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Jumping into the past for the future

roll-oh 1940

I consider myself a writer, though the money I’ve made as one wouldn’t pay my mortgage for a month. The last couple weeks presented me with an existential crisis. Recovering from my broken leg yet not able to resume all my normal household work, I started feeling restless and trying to define myself. I spent hours paging through job listings and course catalogs. Maybe I should go back into software project management. Maybe I should apply for a job with my city. Maybe I should take programming classes on Coursera. Maybe maybe maybe.

Finally, I skimmed my files of incomplete writing and got hooked in again. I’ve started many projects over the past year, from science fiction to modern drama to goofy short stories to a dense historical novel with the potential to be a family epic. After browsing them all, the last is the one that kept playing in my head, leaving me awake at night thinking about my characters and their world.

So, I’m committing myself to work on that novel as my primary job. Most of the story takes place between the years of 1930-1950; my love of modern technology isn’t going to play a large part in my research. I’ll be hip-deep in a different era, when Roll-Oh was the dream of the domestic robot:

My goal is to keep posting here two or three times a week, though, so I don’t lose my connection to the fascinating intersection of humanity and technology. It’s time I take my other writing seriously, get this story out of my head and onto the page, and maybe earn a few coins toward retirement. Wish me luck.

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Posted by on September 4, 2015 in Our Robot Overlords, Side Topics


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Fairy houses all the way down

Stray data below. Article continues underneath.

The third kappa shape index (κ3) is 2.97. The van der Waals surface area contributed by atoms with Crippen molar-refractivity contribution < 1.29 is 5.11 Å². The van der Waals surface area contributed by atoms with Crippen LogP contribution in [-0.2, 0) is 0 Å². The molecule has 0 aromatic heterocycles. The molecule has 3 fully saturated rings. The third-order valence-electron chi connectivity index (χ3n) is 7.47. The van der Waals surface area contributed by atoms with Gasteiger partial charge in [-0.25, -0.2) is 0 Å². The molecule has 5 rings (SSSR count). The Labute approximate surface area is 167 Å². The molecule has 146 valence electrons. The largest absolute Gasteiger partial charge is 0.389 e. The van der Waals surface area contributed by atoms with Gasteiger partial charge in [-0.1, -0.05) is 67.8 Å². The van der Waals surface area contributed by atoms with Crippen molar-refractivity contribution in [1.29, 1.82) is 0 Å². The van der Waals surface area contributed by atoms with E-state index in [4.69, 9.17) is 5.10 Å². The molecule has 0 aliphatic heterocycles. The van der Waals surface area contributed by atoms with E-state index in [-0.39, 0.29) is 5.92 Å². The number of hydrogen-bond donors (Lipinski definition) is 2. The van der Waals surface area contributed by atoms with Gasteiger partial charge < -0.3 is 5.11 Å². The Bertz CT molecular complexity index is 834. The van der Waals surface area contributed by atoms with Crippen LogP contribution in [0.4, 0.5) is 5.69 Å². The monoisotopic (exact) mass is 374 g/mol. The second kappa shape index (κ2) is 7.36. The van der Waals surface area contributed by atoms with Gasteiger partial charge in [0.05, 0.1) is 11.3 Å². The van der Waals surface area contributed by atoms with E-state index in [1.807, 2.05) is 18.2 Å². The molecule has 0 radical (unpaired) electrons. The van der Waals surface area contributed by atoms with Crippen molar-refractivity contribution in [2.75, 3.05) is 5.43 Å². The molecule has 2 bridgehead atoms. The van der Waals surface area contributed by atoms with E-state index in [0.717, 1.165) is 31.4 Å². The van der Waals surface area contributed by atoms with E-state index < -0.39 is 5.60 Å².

A personal post, not a tech or anthro one…

New neighbors

This year I committed to working on publishable fiction and set aside three mornings each week to write. I’m vaguely amused when I read other writers sniping at each other about writing technique: prolific ones yelling that dreamier types need to shut up and just do it, the contemplative sorts calling out the others as shallow typists, etc. Over the years I’ve come to the conclusion that sometimes I’m ready to write and sometimes I’m not, and I can nudge myself in the right direction but it’s useless to force it. Monday I couldn’t write. Today, I had the intensity and focus of a coked-up ’80s stockbroker.

When I’m in my fiction writing frame of mind, it’s as if you can find me in the little fairy caravan in the photo above. It’s a trailer inside a birdbath, at a campsite, in my backyard, inside a virtual world. I may interact with the rest of the world but my imagination is trying out phrases and scenarios deep inside. I’m not completely anywhere else.

I average about 2000 words of writing each morning I set aside, but it’s not a simple matter of adding up words until I’ve got over 80k and then stamping it ready to ship.  Sometimes the 2000 is a chunk of a chapter in solid draft form, sometimes it’s character background information that occurred to me at 3:00 am, and sometimes it’s stilted dialogue that I’ll have to re-write a dozen times. I’m learning as I go, trying different styles and deciding which rules to enforce and break. Non-fiction and blog-length essays are so much easier. I tried setting up a writing spot at a table with quiet Baroque music in the background. Sure, that’s fine. I do that some days. I can write just as well where I am now: on the couch, laptop on my knees, and a snoring dog beside me with her nose buried under my thigh.

The one element that seems to be non-negotiable is solitude. I’m lucky and grateful to have a supportive husband. He knew I was a writer when we first met, regardless of my day job, and he’s counting on me to provide our retirement income while he toils away to support us now. He treats my writing mornings as sacred, which helps me take them seriously, too.

In January I started and archived three writing projects before the one I’m working on really started to take off. I love writing. I love words and I love playing with sentence structure and grammar. I love how a story grows in ways I didn’t expect. I love following an idea down the rabbit hole and deciding later if its something to keep, save for later, or burn burn burn so there are no witnesses.

Before my writing time this morning, I talked with Jakob in Second Life. It’s been eight days since his first chemotherapy treatment and he is very sick. I scoured websites in both German and English to find him useful information for talking with his doctor and taking care of himself. As I quipped bitterly on Twitter, I don’t know the words to order a steak in German, but I can describe chemo side effects.